Once again I was blessed with a sunny morning. I had breakfast, loaded up the bike, thanked my Warm Showers hosts for the food, lodging, and companionship, and headed out.

The first stop was a few blocks away, the Delmar post office. You may notice atop my rear rack a box containing excess gear I was mailing home. I arrived prior to the office's opening, and spent a few minutes exploring the surrounding blocks. I'm glad I did, since it allowed me to see the town's caboose:

Once I had my package mailed, I headed east on Main Street, which is also Rt 54. The road straddles the Mason-Dixon line, so I guess I was in Maryland at this point. I crossed the road and state line just outside Delmar for more fluids, although to judge from the first photo above I appeared to be doing well with them. (I had been constantly hydrating this trip, and by now I was appearing very bloated. My shorts and jersey barely fit that morning.)

Back on Rt. 54, I rode past my planned turnoff. Once I discovered the error, I pulled over and consulted Delaware's wonderful bike maps and found an alternate road that would take me north into the First State to Rt. 24. After I put away the map, I discovered a sponginess in my front tire. It wasn't flat, but it felt low. I pumped it up and went on.

I turned off Rt. 54 onto my planned route, and followed it north. A check a few minutes later showed the front tire softer again, so I found a stretch of road with a nice fence to prop the bike up against and set about changing the tube. During the 25 minutes I was there I saw one car go past, so quiet was this road on a weekday morning.

Again rolling, I reached Rt. 24 after passing through some lush farmland and spending a minute at Bethany Church. The historical marker outside indicated the church construction had been partially financed by department store pioneer John Wanamaker, one of a number of such projects the retailer was involved with. I wonder if he had anything to do with the design of the church or its courtyard, since Wanamaker took an interest in such details.

The clouds darkening overhead prompted me on. My plan was to arrive in Millsboro about 1:00 PM for lunch. And at precisely one I pulled into town. With hopes of a good meal I found a little diner and went in.

My hopes were disappointed. The service was slow, the kitchen got my order wrong, and I was subjected to the attentions of Millsboro's version of that small town staple the Garrulous Old Man.

The Garrulous Old Man is the elderly fellow who in past centuries sat outside the town general store or post office all day talking to, or more accurately at, visitors and passersby. He's related by method to the fools in the office who spend too much time hanging out at the water-cooler or vending machine. But the water-cooler fools and the GOM not only have method in common. They also have a knack for saying the wrong thing, as I was reminded on a Wednesday in southern Delaware. Being a cyclist in cycling garb made me a natural target:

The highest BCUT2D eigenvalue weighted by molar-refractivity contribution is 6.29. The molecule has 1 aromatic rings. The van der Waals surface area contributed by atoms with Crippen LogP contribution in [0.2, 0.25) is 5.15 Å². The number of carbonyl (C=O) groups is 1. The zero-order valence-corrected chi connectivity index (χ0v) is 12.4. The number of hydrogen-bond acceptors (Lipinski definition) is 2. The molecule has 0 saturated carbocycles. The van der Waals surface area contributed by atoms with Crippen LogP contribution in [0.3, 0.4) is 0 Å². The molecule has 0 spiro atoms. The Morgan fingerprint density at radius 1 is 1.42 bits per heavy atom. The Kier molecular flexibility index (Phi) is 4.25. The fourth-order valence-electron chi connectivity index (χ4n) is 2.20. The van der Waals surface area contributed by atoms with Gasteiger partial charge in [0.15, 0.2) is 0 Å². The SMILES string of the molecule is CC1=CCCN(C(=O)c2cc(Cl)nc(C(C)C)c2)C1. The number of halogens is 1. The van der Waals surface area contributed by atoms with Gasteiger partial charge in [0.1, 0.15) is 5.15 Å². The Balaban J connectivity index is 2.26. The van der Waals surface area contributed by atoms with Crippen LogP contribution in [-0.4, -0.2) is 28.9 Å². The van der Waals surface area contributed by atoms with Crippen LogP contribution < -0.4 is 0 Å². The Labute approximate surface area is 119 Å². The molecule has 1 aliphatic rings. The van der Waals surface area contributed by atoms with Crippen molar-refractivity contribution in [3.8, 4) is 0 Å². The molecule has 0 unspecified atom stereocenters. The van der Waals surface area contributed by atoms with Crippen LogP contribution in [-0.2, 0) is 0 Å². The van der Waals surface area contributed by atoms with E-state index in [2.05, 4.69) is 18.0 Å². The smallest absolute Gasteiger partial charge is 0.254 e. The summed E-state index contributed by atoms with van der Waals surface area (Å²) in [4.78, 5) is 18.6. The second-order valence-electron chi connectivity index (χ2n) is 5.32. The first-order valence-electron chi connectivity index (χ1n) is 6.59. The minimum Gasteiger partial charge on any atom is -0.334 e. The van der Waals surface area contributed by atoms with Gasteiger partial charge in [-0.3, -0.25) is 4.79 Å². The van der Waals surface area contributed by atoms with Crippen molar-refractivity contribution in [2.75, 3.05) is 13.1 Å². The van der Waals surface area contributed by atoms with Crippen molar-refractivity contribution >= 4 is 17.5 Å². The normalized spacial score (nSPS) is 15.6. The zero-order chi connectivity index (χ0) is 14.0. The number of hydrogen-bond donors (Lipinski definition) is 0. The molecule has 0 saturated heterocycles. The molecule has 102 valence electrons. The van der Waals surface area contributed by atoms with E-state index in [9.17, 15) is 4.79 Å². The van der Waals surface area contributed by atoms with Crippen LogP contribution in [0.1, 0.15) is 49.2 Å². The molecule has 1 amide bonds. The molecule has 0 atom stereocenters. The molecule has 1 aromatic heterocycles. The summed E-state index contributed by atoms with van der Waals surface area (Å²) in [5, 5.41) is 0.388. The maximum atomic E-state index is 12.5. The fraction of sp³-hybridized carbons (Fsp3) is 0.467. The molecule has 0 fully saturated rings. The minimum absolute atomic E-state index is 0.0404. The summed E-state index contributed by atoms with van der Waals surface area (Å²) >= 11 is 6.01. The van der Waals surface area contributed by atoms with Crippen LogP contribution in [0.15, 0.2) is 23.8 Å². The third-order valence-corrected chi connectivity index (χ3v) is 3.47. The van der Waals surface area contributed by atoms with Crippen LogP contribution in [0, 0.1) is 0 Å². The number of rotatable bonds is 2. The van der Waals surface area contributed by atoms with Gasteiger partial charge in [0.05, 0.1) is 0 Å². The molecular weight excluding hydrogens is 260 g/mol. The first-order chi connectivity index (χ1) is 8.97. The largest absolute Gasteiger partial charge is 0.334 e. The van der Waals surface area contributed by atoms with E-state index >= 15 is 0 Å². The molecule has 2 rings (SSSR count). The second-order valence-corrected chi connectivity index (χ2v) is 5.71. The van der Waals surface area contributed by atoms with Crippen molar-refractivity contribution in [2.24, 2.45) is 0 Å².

"Hey, is that your bike outside?"

"Yes, it is."

"Do you like the brakes on that?"

"Yes, especially when I need to stop."

"I have a bike, but I don't like the brakes. I like the old fashioned brakes where you pedal backwards."

"Coaster brakes? They are nice, but with the weight I'm carrying in my trailer I need something stronger than a coaster brake."

"You know, I don't think doctors are right when they talk about weight being bad for you. People who weigh too much can go out and do all sorts of things. What does your doctor think about your weight?"

"Excuse me, but I don't discuss personal medical matters or my physician's opinions with complete strangers."

"Oh." The GOM paused and looked towards another part of the room. "Hey Billy, come over here. Did you hear what Obama wants to do now?"

I tuned out the GOM and tried to enjoy my meal, but I was bothered by what had happened. I should be used to such comments. As a person with both a disability and obesity I thought I'd become hardened to stupid remarks. And had it been intended maliciously I wouldn't have brooded on it. I finished my meal and left.

As I headed out Millsboro's main street a rain shower began. I ducked into a bookshop to keep dry.

The remaining dozen or so miles to my Warm Showers host's home were uneventful. The roads were wet but safe, traffic was light, and the miles seemed to fly by. The chafing I'd experienced had been greatly reduced thanks to the A & D Ointment I was using. I felt strong. Not fast, experienced, or good, but strong.

I stopped at a remarkable display of figures made from recycled metal. The artist behind the business, 2nd Time Designs, was home and gave me a tour of her studio. My bike looks at home amid the sculptures. He should, since many of therm use recycled bicycles for parts.

I arrived at my host's home about 5:00 PM, and spent the evening with he and his wife discussing touring.